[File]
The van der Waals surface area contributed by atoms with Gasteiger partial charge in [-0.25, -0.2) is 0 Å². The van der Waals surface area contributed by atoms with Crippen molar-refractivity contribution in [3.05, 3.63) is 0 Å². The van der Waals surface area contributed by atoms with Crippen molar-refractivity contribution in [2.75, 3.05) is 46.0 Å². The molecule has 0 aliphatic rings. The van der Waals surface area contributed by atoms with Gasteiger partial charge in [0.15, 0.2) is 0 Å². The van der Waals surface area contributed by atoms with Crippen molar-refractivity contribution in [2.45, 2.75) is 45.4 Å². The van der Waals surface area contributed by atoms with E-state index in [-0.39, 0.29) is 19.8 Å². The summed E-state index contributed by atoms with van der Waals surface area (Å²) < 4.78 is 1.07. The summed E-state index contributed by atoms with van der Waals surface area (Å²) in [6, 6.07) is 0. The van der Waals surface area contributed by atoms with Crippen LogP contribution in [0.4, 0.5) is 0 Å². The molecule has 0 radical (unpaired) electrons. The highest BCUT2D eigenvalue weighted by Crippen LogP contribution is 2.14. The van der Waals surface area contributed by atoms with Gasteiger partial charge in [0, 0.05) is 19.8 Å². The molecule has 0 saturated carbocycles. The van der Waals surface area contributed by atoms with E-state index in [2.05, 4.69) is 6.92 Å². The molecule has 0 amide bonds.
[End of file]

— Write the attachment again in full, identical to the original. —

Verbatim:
The van der Waals surface area contributed by atoms with Gasteiger partial charge in [-0.25, -0.2) is 0 Å². The van der Waals surface area contributed by atoms with Crippen molar-refractivity contribution in [3.05, 3.63) is 0 Å². The van der Waals surface area contributed by atoms with Crippen molar-refractivity contribution in [2.75, 3.05) is 46.0 Å². The molecule has 0 aliphatic rings. The van der Waals surface area contributed by atoms with Gasteiger partial charge in [0.15, 0.2) is 0 Å². The van der Waals surface area contributed by atoms with Crippen molar-refractivity contribution in [2.45, 2.75) is 45.4 Å². The van der Waals surface area contributed by atoms with E-state index in [-0.39, 0.29) is 19.8 Å². The summed E-state index contributed by atoms with van der Waals surface area (Å²) < 4.78 is 1.07. The summed E-state index contributed by atoms with van der Waals surface area (Å²) in [6, 6.07) is 0. The van der Waals surface area contributed by atoms with Crippen LogP contribution in [0.4, 0.5) is 0 Å². The molecule has 0 radical (unpaired) electrons. The highest BCUT2D eigenvalue weighted by Crippen LogP contribution is 2.14. The van der Waals surface area contributed by atoms with Gasteiger partial charge in [0, 0.05) is 19.8 Å². The molecule has 0 saturated carbocycles. The van der Waals surface area contributed by atoms with E-state index in [2.05, 4.69) is 6.92 Å². The molecule has 0 amide bonds.